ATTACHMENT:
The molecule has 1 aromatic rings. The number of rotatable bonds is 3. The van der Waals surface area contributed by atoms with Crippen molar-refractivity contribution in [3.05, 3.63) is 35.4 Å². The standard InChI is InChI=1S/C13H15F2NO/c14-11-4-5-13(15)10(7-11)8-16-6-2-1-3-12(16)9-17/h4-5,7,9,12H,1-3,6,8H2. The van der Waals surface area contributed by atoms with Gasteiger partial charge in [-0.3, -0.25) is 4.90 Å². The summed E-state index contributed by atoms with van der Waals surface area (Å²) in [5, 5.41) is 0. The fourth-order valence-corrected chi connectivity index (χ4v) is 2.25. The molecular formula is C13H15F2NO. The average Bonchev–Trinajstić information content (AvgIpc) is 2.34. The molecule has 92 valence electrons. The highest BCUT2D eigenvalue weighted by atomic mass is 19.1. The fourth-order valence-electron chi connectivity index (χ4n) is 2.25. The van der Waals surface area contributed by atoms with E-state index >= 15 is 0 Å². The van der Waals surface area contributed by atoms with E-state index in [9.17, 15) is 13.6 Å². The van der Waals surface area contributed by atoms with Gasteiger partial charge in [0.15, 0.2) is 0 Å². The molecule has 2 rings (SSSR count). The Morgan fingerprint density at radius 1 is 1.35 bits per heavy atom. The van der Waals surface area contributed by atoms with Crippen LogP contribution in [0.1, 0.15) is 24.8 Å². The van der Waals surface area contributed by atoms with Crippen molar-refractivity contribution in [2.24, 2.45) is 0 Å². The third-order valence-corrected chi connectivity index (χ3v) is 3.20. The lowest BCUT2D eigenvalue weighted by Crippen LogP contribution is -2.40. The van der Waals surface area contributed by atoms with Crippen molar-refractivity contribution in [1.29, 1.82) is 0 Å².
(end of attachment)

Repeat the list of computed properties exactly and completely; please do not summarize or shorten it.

The molecule has 1 aromatic rings. The number of rotatable bonds is 3. The van der Waals surface area contributed by atoms with Crippen molar-refractivity contribution in [3.05, 3.63) is 35.4 Å². The standard InChI is InChI=1S/C13H15F2NO/c14-11-4-5-13(15)10(7-11)8-16-6-2-1-3-12(16)9-17/h4-5,7,9,12H,1-3,6,8H2. The van der Waals surface area contributed by atoms with Gasteiger partial charge in [-0.3, -0.25) is 4.90 Å². The summed E-state index contributed by atoms with van der Waals surface area (Å²) in [5, 5.41) is 0. The fourth-order valence-corrected chi connectivity index (χ4v) is 2.25. The molecular formula is C13H15F2NO. The average Bonchev–Trinajstić information content (AvgIpc) is 2.34. The molecule has 92 valence electrons. The highest BCUT2D eigenvalue weighted by atomic mass is 19.1. The fourth-order valence-electron chi connectivity index (χ4n) is 2.25. The van der Waals surface area contributed by atoms with E-state index >= 15 is 0 Å². The van der Waals surface area contributed by atoms with E-state index in [9.17, 15) is 13.6 Å². The van der Waals surface area contributed by atoms with Gasteiger partial charge in [0.15, 0.2) is 0 Å². The molecule has 2 rings (SSSR count). The Morgan fingerprint density at radius 1 is 1.35 bits per heavy atom. The van der Waals surface area contributed by atoms with Crippen LogP contribution in [0.1, 0.15) is 24.8 Å². The van der Waals surface area contributed by atoms with Crippen molar-refractivity contribution in [2.24, 2.45) is 0 Å². The third-order valence-corrected chi connectivity index (χ3v) is 3.20. The lowest BCUT2D eigenvalue weighted by Crippen LogP contribution is -2.40. The van der Waals surface area contributed by atoms with Crippen molar-refractivity contribution in [1.29, 1.82) is 0 Å².